Through Sunday, Dec. 30
The Gregg Museum of Art & Design, Raleigh
One could argue that much canonical twentieth-century American art owes its stature to a generation of artists that reworked Thoreau’s famous claim: “I went to the mountains because I wished to make art deliberately.”
The best-known example is Black Mountain College in Buncombe County, North Carolina. Between 1933 and 1957, it attracted the likes of John Cage, Merce Cunningham, Ruth Asawa, Jacob Lawrence, M.C. Richards, and Buckminster Fuller. They taught a small student body, formed companies and collectives, and created work now housed and presented at major arts institutions around the world.
Black Mountain’s near-mythological status has propelled me, and many others, to study and ask questions about it, to humanize its undertakings and probe its context—and not just the intellectual exchanges in the art studio, but the whole constellation of its infrastructure. How did a community consisting largely of outsiders interface with people living in the rural town? Is progressive art-making possible in an assembly hall named after Robert E. Lee in the Jim Crow South? What did the North Carolina grass feel like on Cunningham’s feet when he danced outside?
I brought similar questions to an exhibit about another, more obscure mountain-adjacent arts enclave where academy and community mingled: southwestern Virginia’s Mountain Lake Workshop. In Rural Avant-Garde: The Mountain Lake Experience(originally organized by Longwood University’s Center for the Visual Arts), N.C. State’s Gregg Museum of Art & Design showcases work that emerged from Mountain Lake’s conferences and workshops, led since 1980 by Virginia Tech art professor Ray Kass and Virginia Commonwealth University art historian Howard Risatti at and around Mountain Lake, near Pembroke, Virginia. (The lake itself, which was also a filming location for Dirty Dancing, is now a dry basin.)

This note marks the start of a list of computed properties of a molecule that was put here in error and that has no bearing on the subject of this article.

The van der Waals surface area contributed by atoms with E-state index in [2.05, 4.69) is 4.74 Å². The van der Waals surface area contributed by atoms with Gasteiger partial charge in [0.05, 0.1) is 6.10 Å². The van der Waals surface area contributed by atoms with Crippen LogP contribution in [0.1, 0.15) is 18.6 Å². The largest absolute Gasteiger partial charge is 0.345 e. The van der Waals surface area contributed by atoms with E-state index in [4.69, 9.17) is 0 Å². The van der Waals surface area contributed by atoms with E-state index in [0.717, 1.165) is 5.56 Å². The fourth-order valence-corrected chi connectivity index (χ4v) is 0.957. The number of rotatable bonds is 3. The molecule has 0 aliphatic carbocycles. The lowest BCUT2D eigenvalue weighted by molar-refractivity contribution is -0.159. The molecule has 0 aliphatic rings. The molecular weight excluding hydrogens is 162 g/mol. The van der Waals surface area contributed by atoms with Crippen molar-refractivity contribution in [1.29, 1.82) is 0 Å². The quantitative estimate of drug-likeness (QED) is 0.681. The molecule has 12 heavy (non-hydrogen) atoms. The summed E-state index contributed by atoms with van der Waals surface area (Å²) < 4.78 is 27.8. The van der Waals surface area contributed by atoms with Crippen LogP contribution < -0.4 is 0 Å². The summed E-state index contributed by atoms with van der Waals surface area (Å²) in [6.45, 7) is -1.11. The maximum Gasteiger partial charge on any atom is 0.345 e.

Like Black Mountain College, Mountain Lake has an impressive list of guest artists, with some crossover: Cage, Cunningham, photographer Sally Mann, sculptor Okura Jiro, self-taught multi-disciplinarian Howard Finster, and painter Cy Twombly. According to the exhibit’s minimal promotional text, Mountain Lake engaged these artists in “art experiments involving scientists, scholars, and local folks,” and the works included are concerned with “the ‘why’ and ‘how’ of art.”